Best practices for securing SSH server
wmoran at potentialtech.com
Tue Jun 23 17:20:10 UTC 2009
In response to Erik Norgaard <norgaard at locolomo.org>:
> Daniel Underwood wrote:
> >> I do not believe that tricks like running ssh on a
> >> non standard port or using port-knocking provide
> >> much extra security.
> > I can understand that varying the port is not a very strong defensive
> > measure, but I don't understand your point about port-knocking.
> > If you configure a complex and seemingly random sequence of knocks
> > before allowing an IP access to your ssh port, have you not
> > significantly strengthened your ssh server?
> A port-knocking sequence is really nothing different than a shared
> password. Since there is no user dialog, the sequence has to be known by
> all users accessing the system.
> Basically you ask your users to authenticate twice - don't you think you
> could get the same security with a standard deployment insisting on good
> passwords or better yet, using keys?
> You add an extra layer of inconvenience and complexity, more things that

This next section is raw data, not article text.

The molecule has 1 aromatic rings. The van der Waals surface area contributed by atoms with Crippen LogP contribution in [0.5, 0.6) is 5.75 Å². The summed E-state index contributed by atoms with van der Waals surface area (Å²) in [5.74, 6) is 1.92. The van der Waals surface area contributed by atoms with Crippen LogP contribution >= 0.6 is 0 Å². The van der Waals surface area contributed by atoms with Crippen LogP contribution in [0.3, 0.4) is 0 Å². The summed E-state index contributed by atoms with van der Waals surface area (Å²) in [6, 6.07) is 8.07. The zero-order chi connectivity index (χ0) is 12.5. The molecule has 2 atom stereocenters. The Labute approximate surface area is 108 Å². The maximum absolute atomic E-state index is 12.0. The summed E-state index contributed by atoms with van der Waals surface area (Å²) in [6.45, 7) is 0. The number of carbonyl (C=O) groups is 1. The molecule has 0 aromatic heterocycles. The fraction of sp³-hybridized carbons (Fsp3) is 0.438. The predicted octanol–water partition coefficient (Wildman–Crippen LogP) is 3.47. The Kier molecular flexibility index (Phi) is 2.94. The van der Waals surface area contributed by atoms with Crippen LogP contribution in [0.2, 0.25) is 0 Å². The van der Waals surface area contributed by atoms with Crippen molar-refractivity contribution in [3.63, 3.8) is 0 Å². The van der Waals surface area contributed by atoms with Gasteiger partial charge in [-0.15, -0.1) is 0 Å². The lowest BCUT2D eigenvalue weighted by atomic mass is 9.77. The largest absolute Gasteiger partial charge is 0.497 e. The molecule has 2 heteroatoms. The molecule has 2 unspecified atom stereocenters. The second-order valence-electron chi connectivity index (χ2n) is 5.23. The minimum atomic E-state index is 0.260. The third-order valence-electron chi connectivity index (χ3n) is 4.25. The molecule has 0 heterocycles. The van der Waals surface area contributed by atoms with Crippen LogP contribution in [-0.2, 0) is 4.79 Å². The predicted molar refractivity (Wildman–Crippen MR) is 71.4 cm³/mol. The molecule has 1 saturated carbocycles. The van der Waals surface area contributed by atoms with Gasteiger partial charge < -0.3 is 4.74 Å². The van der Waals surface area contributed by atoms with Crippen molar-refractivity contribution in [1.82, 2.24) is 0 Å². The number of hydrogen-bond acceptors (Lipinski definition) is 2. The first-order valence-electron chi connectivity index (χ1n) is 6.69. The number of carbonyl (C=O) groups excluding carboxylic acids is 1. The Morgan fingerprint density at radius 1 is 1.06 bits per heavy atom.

> can fail and possibly result in an insecure server:
I would agree with you, except ...
> - dynamically updating firewall rules on the interface facing the
> Internet is not on my list of good practices. loading or flushing rules
> continuously is the recipe for service interruption or exposing your
> server to the net.
What crappy firewall are you using that needs flushed or reloaded to
update rules? Has your packet filtering software been updated since
> - nor is having a sniffer daemon putting the network interface in
> promiscuous mode, a daemon that listen on lots of ports! that really
> sounds attractive. (yup: that's the latest version on portknocking.org).
Listening on multiple ports is not synonymous with promiscuous interfaces.
You should take some time to understand the difference between those two
> And it can result in people being unable to access if the knocks are
> filtered at the source.
Which can happen anyway if you have an ISP who filters out ssh traffic
(which isn't unheard of).
What _is_ accomplished by both using a nonstandard port and using knock
techniques, is that you don't have the annoyance of all those botnets
filling up your logs with attempts to log in as root (if you don't
monitor your access logs daily, then I don't want to hear any argument
about this). With a knock solution, or running on a nonstandard port,
then you know that any login attempts are serious attack attempts, and
not just some random, mindless bots.
If you're doing proper security monitoring, then reducing that log load
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